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Showdown on 92nd Street
Bob Ottum
July 31, 1967
Paul Haber won the national title, but discovered It meant nothing unless he beat Jimmy Jacobs
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July 31, 1967

Showdown On 92nd Street

Paul Haber won the national title, but discovered It meant nothing unless he beat Jimmy Jacobs

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For an event that turned out to be The Great Underground Game of 1967, it all started quietly enough. Paul Haber, 31, who is the national handball champion, picked up the telephone in one meaty hand and called Jimmy Jacobs, who used to be the champion, and said the magic words. He challenged Jacobs to a quiet, final, man-to-man showdown. Nothing fancy. No hoo-ha and publicity. They would pull on their white soft-leather gloves and duel to the death, that's all. All strictly unofficial, cut-'em-up, nothing at stake. Well, nothing except the whole world of handball, which promptly heard the news and came running.

Jimmy Jacobs was so excited about the prospect that he even accepted collect charges on the call, San Francisco to New York. They agreed to meet unobtrusively on 92nd Street in Manhattan, on the fourth floor of the YMHA, a Jewish island between Germantown and the advancing Puerto Rican belt. There would be two matches, one on Saturday night and one on Sunday, to give more fans a chance at the few available seats.

This was roughly two weeks ago. By last Saturday night, when Jacobs and Haber were tugging on their gloves, everybody who was anybody in the game had assembled at the Y. Betting money began flowing like wine at an Italian wedding, because, in New York City, Jacobs is the Jewish Clark Kent, fine and clean and pure and strong and true, even if he is 36 years old and getting to the point where he combs his hair slightly forward to cover the thinning spot. What matters is that nobody beats Jacobs at handball.

After Jimmy accepted the challenge he hung up the phone, dashed to his checkbook, paid for Haber's plane ticket to New York and arranged for his expenses plus $150 personal-appearance money. Then Jimmy began to flex his forearms, which are extremely large and hairy, and nervously wait for the big day. The YMHA agreed to pay back Jacobs by selling its few seats at $10 each—which was a nice gesture for a secret game. They could have sold out Yankee Stadium at twice the price.

To understand the reason behind all this midsummer lunacy one must first understand something about the sport. Handball is a game that might have been devised by the Marquis de Sade as something fun to do while his whips were at the cleaners. The four-wall version is played by two men locked inside a 20-by-40-foot room, off whose walls, ceiling and floor they slam a small, black rubber ball at speeds up to 100 mph. There are only two ways to win: by scoring 21 points first or by having your opponent suffer a coronary occlusion. In one match (two out of three games), a good player will sweat off at least six pounds, and the palms of his hands will begin to look like the soles of combat boots.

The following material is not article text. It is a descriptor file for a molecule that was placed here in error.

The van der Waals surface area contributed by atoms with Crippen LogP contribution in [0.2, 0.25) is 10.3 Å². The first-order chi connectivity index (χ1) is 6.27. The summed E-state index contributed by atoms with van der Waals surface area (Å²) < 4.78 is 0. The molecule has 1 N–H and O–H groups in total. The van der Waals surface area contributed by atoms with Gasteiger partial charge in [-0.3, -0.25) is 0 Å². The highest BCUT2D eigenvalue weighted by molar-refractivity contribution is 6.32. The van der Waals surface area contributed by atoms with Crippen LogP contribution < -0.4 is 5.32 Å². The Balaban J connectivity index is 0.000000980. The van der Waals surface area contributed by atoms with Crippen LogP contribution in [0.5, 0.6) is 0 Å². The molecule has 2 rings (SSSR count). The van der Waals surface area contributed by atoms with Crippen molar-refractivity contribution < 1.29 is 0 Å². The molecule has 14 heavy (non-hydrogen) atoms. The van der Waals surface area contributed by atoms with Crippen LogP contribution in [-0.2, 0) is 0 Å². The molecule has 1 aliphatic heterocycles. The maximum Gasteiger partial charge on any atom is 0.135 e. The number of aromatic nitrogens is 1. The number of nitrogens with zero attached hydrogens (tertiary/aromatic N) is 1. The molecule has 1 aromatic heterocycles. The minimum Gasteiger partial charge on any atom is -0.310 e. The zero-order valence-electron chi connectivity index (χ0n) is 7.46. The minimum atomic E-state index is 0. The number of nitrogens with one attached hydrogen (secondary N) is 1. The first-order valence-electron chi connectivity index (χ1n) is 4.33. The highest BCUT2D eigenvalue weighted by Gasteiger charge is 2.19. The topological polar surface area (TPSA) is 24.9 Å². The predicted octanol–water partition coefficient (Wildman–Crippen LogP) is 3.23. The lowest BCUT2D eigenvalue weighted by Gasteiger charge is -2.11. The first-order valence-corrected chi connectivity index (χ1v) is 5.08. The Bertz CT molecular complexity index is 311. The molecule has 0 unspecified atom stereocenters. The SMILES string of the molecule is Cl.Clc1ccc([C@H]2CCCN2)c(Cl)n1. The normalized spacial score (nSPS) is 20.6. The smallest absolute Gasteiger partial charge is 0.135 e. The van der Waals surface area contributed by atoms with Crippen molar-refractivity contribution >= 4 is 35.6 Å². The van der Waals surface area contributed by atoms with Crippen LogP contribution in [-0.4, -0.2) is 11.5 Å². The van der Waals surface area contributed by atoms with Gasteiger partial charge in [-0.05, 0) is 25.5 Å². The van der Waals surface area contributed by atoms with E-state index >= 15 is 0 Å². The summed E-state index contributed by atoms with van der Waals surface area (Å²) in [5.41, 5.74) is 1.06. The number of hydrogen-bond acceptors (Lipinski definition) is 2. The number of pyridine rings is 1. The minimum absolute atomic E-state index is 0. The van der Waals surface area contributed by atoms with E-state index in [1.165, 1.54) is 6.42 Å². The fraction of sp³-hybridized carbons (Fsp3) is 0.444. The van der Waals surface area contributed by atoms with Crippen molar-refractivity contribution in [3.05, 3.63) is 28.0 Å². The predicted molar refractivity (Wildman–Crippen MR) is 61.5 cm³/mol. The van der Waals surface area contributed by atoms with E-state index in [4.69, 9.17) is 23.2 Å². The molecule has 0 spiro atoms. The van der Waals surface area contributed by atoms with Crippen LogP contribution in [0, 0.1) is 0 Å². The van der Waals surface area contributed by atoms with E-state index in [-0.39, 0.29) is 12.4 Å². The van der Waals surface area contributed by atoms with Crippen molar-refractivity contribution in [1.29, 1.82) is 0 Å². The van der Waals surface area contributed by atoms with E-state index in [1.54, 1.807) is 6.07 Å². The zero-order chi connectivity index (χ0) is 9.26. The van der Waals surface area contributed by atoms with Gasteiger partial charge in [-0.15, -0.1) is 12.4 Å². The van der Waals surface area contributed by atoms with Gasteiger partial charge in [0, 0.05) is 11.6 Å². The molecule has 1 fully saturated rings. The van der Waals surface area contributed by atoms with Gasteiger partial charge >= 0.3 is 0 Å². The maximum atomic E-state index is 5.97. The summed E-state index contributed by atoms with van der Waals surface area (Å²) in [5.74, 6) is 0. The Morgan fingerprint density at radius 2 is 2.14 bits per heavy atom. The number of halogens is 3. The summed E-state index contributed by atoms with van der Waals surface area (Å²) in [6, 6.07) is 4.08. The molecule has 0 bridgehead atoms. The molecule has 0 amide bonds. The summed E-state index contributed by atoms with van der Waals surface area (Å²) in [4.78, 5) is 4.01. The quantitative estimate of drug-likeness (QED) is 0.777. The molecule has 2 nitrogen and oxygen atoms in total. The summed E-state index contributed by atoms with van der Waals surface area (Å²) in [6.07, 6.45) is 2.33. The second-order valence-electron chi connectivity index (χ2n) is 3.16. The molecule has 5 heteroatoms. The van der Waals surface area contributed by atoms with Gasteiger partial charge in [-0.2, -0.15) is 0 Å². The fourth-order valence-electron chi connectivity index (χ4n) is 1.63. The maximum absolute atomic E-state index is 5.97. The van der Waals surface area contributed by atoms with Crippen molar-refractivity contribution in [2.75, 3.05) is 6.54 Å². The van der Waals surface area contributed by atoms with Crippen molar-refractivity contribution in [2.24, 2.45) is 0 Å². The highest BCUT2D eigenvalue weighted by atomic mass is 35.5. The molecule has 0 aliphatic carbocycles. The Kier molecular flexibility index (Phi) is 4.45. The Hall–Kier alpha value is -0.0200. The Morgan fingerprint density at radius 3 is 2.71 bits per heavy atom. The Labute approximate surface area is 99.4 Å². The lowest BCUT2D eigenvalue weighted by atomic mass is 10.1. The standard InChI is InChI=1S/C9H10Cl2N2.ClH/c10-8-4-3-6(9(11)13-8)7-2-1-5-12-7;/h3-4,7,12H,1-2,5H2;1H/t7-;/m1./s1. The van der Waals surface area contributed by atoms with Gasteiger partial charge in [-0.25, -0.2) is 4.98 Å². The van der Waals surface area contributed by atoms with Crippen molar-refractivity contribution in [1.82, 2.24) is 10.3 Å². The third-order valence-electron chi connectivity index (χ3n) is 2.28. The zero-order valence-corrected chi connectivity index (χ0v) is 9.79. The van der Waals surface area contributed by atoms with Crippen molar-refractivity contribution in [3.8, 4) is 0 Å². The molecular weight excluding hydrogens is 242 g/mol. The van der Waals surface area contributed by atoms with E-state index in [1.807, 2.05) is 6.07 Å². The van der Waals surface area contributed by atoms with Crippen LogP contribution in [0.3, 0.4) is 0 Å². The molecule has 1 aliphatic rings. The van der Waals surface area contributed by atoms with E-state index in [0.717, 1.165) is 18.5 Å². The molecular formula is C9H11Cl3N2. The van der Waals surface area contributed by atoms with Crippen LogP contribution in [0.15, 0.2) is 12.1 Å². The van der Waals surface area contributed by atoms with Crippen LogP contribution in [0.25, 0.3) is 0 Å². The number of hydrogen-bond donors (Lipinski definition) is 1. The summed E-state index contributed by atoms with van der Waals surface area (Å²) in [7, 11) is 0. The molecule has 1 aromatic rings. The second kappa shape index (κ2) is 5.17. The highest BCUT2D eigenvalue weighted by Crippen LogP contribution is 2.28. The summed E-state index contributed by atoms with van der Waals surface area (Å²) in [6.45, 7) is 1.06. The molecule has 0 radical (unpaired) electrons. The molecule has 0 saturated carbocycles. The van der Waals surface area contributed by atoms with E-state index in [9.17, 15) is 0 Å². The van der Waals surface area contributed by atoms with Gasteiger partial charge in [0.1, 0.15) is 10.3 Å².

Jacobs has been the leading gladiator of New York's elite handball-oriented community for a long time. Between 1955 and 1965 he won six national singles championships and shared in four doubles titles. The last two years, out of ennui, he gave up the singles game and concentrated on doubles, which he won laughing.

All this was fine with New York, but bitter for California and Paul Haber, who won the singles titles in 1966 and 1967. The championship had a certain taste of ashes to it because he had beaten everybody of consequence—except Jimmy Jacobs. It got to the point where people were saying, "Oh, sure, you are the national champ, all right, but...." And Haber, who is a proud man, began to be rankled.

The night before the big match Haber sat in a Third Avenue restaurant, moodily poking at a steak, his steel-pipe forearms hidden under the sleeves of a green blazer. "This here is a mess," he said. "I mean, my coming back to New York to play him on his own court. I was raised in the Bronx, but I left when I was 10. Still, I'd go to China to play this guy, just to get the thing settled. Anywhere, anytime. I can outshoot him, and that's all there is to it."

Not too many blocks away, Jacobs sat at a back table in the Old Murray Hill restaurant, a dark, beamed-ceiling place on East 40th Street, daintily picking at a chef's salad and shaking his head in limited wonder. Jacobs had not lost a singles match since the year of the blue snow. "An unfair myth has arisen around this country," he said, "that I cannot be beaten. This is just not true. It is true that I have not lost in a long time, and it is true that it's been about 10 years since anyone has challenged me at four-wall, but...." His voice trailed off.

Haber had begun the soft psych that is the specialty of the game by stopping off in Phoenix to play a few tune-up games with The Monster. The Monster is Dave Graybill, a kindly, gentle man in private life but a killer on the court. Haber wrote Jacobs from Phoenix that "The Monster was playing tremendous ball. But, alas, not good enough."

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